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Antônio Carlos Peixoto de Magalhães (September 4, 1927 – July 20, 2007) was a Brazilian politician. He served as Governor of Bahia three times and represented Bahia in the Senate of Brazil three times.[1] Magalhães was one of Brazil's most powerful politicians serving as a Minister for Communications, as Leader of the Liberal Front Party (PFL) and as President of the Federal Senate.[2]

Antônio Carlos Magalhães
ACM 2007.jpeg
Senator for Bahia
In office
1 February 2003 – 20 July 2007
In office
1 February 1995 – 30 May 2001
Acting President of Brazil
In office
16 May 1998 – 24 May 1998
Preceded byFernando Henrique Cardoso
Succeeded byFernando Henrique Cardoso
President of the Federal Senate
In office
2 February 1997 – 14 February 2001
Preceded byJosé Sarney
Succeeded byJader Barbalho
37th, 39th and 43rd Governor of Bahia
In office
15 March 1971 – 15 March 1975
Preceded byLuiz Viana Filho
Succeeded byRoberto Santos
In office
15 March 1979 – 15 March 1983
Preceded byRoberto Santos
Succeeded byJoão Durval Carneiro
In office
15 March 1991 – 12 April 1994
Preceded byNilo Moraes Coelho
Succeeded byRuy Trindade
Minister of Communications
In office
15 March 1985 – 15 March 1990
PresidentJosé Sarney
Preceded byHaroldo Corrêa de Mattos
Succeeded byOzires Silva
54th Mayor of Salvador
In office
10 February 1967 – 6 April 1970
Preceded byJulival Pires Rebouças
Succeeded byClériston Andrade
Personal details
Born
Antônio Carlos Peixoto de Magalhães

(1927-09-04)4 September 1927
Salvador, BA, Brazil
Died20 July 2007(2007-07-20) (aged 79)
São Paulo, SP, Brazil
Cause of deathMultiple organ dysfunction syndrome
Political partyDEM (2007)
PFL (1985–2007)
PDS (1980–1985)
ARENA (1965–1980)
UDN (1964–1965)
Spouse(s)
Arlette Maron
(m. 1952; his death 2007)
ChildrenLuís Eduardo
ACM Júnior
Tereza Helena
MotherHelena Celestino de Magalhães
FatherFrancisco Peixoto de Magalhães Neto
ProfessionDoctor, businessman

Early life and careerEdit

Magalhães was born in 1927 in Salvador, Bahia. His paternal grandparents were Portuguese.[3] Magalhães went to medical school.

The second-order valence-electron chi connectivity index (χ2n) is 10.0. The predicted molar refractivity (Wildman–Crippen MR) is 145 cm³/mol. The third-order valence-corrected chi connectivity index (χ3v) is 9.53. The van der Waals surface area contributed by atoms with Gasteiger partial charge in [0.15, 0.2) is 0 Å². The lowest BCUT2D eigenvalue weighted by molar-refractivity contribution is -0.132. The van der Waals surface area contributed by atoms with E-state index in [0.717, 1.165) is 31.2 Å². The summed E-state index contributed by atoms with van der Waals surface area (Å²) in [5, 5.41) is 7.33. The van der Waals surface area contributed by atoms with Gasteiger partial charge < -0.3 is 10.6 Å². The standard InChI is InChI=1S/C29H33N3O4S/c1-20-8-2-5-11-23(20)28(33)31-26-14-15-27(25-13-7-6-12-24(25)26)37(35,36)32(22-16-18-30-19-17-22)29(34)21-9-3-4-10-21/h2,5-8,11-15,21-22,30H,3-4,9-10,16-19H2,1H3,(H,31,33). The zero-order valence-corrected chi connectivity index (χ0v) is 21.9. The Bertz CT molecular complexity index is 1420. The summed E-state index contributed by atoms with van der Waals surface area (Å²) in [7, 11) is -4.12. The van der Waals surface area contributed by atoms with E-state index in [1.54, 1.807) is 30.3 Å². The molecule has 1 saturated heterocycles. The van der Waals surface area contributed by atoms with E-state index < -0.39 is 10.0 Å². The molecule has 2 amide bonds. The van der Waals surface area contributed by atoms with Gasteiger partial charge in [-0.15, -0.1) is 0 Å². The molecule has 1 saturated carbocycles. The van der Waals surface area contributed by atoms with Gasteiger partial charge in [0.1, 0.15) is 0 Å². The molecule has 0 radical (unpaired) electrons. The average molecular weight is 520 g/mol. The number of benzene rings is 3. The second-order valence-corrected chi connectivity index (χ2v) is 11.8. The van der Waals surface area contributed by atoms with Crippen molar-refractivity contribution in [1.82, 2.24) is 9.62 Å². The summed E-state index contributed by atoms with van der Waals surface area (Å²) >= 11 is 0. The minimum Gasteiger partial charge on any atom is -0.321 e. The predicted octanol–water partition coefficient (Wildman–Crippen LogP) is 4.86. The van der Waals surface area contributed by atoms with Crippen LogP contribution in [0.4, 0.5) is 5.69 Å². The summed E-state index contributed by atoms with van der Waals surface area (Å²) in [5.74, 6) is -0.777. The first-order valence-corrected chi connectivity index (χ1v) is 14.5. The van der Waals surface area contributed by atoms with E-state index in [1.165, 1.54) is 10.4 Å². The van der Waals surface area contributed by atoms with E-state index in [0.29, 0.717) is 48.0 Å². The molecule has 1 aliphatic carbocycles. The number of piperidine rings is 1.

His political career started at the age of 27 when he entered the Bahia state legislature. He was soon elected to the federal Chamber of Deputies, where he served three terms.[1] At first he was a protégé of Juscelino Kubitschek, who was then the President of Brazil.[2]

Political power brokerEdit

Magalhães supported the military coup that overthrew President João Goulart. He was appointed Mayor of Salvador and then as the Governor of Bahia twice. He also served as the head of the government's electricity agency, which enabled him to dispense patronage nationally.[2] Magalhães was also known for his harsh treatment of opponents of the regime and for his ability to make deals. This led to some of his opponents dubbing him "Toninho Malvaldeza" (Little Tony Evilness).[4]

In 1985, he switched allegiance to Tancredo Neves and helped José Sarney form the Liberal Front Party. Magalhães became the Minister for Communications in Sarney's Government allowing him to grant radio and television licenses to friends and supporters. When accused of corruption, he once said "I have good and bad friends, but I only govern with the good ones."[2]

In 1991, he was elected as Governor of Bahia for the third time before being elected to the Senate in 1994. He became the President of the Senate in 1997.[4] Magalhães also became the leader of the Liberal Front Party with the Social Democrat President of Brazil Fernando Henrique Cardoso relying on his support to pass legislation. This enabled Magalhães to have supporters placed in influential positions in the Government.

Magalhães was forced to resign from the Senate in 2001 after being accused of looking at how fellow Senators voted on an impeachment issue. He was re-elected in 2002 and when in 2003 Luiz Inácio Lula da Silva of the left wing Workers' Party was elected President, Magalhães claimed that he came from "the Workers’ Party wing of the Liberal Front Party" and was successful in having supporters appointed in Lula da Silva's administration. In January 2003, then Senator-elect Magalhães (PFL-BA) shook hands with Fidel Castro as Castro was leaving a luncheon given in Brasília in Castro's honor.[5] Later, on Castro's way to and from state visits to Africa, Castro would stop in Salvador da Bahia and spend a couple of days sharing stories with Magalhães.[2] Through this, right-winged Magalhães and communist Fidel Castro developed a friendship to the dismay of Castro's left-wing admirers in Brazil.[2]

He played an influential role in Brazilian politics until his death in 2007 from multiple organ failure.[4]

See alsoEdit

ReferencesEdit

  1. ^ a b AP via the Guardian, "Ex-Brazil Politician Magalhaes, 79, Dies" July 20, 2007
  2. ^ a b c d e f New York Times, "Antonio Carlos Magalhães, Brazil Politician, Dies at 79" July 21 2007
  3. ^ "Archived copy". Archived from the original on 2007-09-28. Retrieved 2007-08-16.CS1 maint: archived copy as title (link)
  4. ^ a b c AP via the Los Angeles Times, "Antonio Carlos Peixoto de Magalhaes, 79; influential politician in Brazil" 21 July 2007
  5. ^ World News Connection. (January 3, 2003) Brazil to Strengthen Ties With Cuba in Social Area.
Government offices
Preceded by
Haroldo Corrêa de Mattos
Minister of Communications
1985–90
Succeeded by
Clériston Andrade
Political offices
Preceded by
José Sarney
President of the Federal Senate
1997–2001
Succeeded by
Jader Barbalho
Preceded by
Luiz Viana Filho
Governor of Bahia
1971–75; 1979–83; 1991–94
Succeeded by
Roberto Santos
Preceded by
Roberto Santos
Succeeded by
João Durval Carneiro
Preceded by
Nilo Moraes Coelho
Succeeded by
Ruy Trindade
Preceded by
Julival Pires Rebouças
54th Mayor of Salvador
1967–70
Succeeded by
Clériston Andrade